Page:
Understanding your blood sugar on the blood glucose level chart is straightforward. The value has somewhat different implications depending on when you or your doctor tested your blood sample. For instance, was it taken while fasting (first thing in the morning before eating) or after eating a meal or a period of hours after drinking a standard glucose tolerance test drink?
If the test is done while fasting, it tells you if your pancreas can get your level back into a normal range, which should be a value of 99 mg/dL or below. Of course a good blood glucose level falls within a range rather than a single value. A too-low level is not safe for you either - so when the value dips into a range of 60-70 or below, your brain may not be able to work properly.
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Think about your ideal blood sugar levels in a Goldilocks way. In the children's fairy tale, the little girl Goldilocks tries out various items in the bears' home, finding that one was too much, one was too little, but one was just right.
Your doctor may tell you that you are prediabetic if your fasting blood level falls in the range of 100-125 mg/dL. Over 126 mg/dL for fasting values meets a definition of diabetes. But there is more to the story. In diabetes, your body cannot handle glucose loads from eating or drinking foods with a lot of carbohydrates or sugars in them.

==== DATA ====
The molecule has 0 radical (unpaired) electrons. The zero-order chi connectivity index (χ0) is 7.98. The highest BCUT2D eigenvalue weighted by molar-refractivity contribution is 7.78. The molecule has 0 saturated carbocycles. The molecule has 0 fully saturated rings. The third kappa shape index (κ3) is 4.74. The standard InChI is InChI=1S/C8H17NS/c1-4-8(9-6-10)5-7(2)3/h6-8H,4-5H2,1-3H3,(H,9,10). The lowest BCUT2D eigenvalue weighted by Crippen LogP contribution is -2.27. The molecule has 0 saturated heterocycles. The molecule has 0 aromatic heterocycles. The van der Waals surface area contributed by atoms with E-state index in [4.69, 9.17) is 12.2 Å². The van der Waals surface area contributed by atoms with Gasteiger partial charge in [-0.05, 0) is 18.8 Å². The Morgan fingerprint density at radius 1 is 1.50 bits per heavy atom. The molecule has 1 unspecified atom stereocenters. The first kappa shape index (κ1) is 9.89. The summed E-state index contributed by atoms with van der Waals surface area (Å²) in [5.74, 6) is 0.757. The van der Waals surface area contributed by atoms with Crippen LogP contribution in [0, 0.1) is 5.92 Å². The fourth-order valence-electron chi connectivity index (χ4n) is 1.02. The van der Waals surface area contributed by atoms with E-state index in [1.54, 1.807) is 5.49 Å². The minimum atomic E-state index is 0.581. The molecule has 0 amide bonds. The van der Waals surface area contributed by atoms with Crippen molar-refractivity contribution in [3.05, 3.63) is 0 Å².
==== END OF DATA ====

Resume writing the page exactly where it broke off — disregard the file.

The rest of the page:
Therefore, another thing to consider is your body's ability to handle the glucose in the blood (which you need in just the right amounts) that eating can add as a load on your cells' ability to take up and utilize glucose for normal metabolism.
Let's say that your doctor sent you to the lab for a glucose tolerance test. They might check your blood glucose fasting, just before they ask you to drink a standard beverage containing a load of glucose in it. Then they check the rise and peak levels that your levels reach at a set period of time after the beverage, e.g., 2 hours later. In that scenario, the highest that a healthy, non-diabetic person's blood sugar level will go after 2 hours is 139 mg/dL.
Any value 140-199 mg/dL is considered pre-diabetic functioning, and a 2-hour value 200 or above will likely lead to a diabetes diagnosis. If either of these lab results happen to you, it is time to get more serious about using a healthy form of a low carb diet to avoid overloading your system with glucose from carbs that it cannot process properly.
Just a final comment on the meaning of different blood glucose values in different situations - for women concerned about gestational diabetes, the acceptable upper limits of "normal" during a glucose tolerance test are a little lower than for non-pregnant persons.
That is in part because of the health risks to baby and mother if the mother has diabetic glucose levels are significant. It is especially important for a pregnant woman who has blood sugar issues to keep tight control of her blood sugar. Also, if a woman develops gestational diabetes, it will likely go away after giving birth, but it means that she is at risk for developing type 2 diabetes later on.
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